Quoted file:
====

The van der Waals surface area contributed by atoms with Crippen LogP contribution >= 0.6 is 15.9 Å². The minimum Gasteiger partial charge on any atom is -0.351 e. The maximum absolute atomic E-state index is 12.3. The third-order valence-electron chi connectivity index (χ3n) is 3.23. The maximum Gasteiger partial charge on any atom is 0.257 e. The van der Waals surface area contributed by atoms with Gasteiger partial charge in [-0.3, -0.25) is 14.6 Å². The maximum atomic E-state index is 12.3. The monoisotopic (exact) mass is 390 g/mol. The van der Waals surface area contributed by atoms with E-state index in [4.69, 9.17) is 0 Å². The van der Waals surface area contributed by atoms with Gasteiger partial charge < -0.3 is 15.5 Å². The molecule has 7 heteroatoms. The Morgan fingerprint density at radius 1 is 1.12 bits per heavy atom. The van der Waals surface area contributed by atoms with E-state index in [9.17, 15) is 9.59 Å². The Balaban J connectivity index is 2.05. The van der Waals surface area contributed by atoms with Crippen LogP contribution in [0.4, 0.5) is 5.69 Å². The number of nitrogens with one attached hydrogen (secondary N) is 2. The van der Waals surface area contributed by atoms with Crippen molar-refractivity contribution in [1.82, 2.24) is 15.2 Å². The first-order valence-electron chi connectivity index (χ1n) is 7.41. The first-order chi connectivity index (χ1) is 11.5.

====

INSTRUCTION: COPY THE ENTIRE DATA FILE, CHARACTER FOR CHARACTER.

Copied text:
The van der Waals surface area contributed by atoms with Crippen LogP contribution >= 0.6 is 15.9 Å². The minimum Gasteiger partial charge on any atom is -0.351 e. The maximum absolute atomic E-state index is 12.3. The third-order valence-electron chi connectivity index (χ3n) is 3.23. The maximum Gasteiger partial charge on any atom is 0.257 e. The van der Waals surface area contributed by atoms with Gasteiger partial charge in [-0.3, -0.25) is 14.6 Å². The maximum atomic E-state index is 12.3. The monoisotopic (exact) mass is 390 g/mol. The van der Waals surface area contributed by atoms with E-state index in [4.69, 9.17) is 0 Å². The van der Waals surface area contributed by atoms with Gasteiger partial charge < -0.3 is 15.5 Å². The molecule has 7 heteroatoms. The Morgan fingerprint density at radius 1 is 1.12 bits per heavy atom. The van der Waals surface area contributed by atoms with E-state index in [9.17, 15) is 9.59 Å². The Balaban J connectivity index is 2.05. The van der Waals surface area contributed by atoms with Crippen LogP contribution in [0.4, 0.5) is 5.69 Å². The number of nitrogens with one attached hydrogen (secondary N) is 2. The van der Waals surface area contributed by atoms with Crippen molar-refractivity contribution in [1.82, 2.24) is 15.2 Å². The first-order valence-electron chi connectivity index (χ1n) is 7.41. The first-order chi connectivity index (χ1) is 11.5.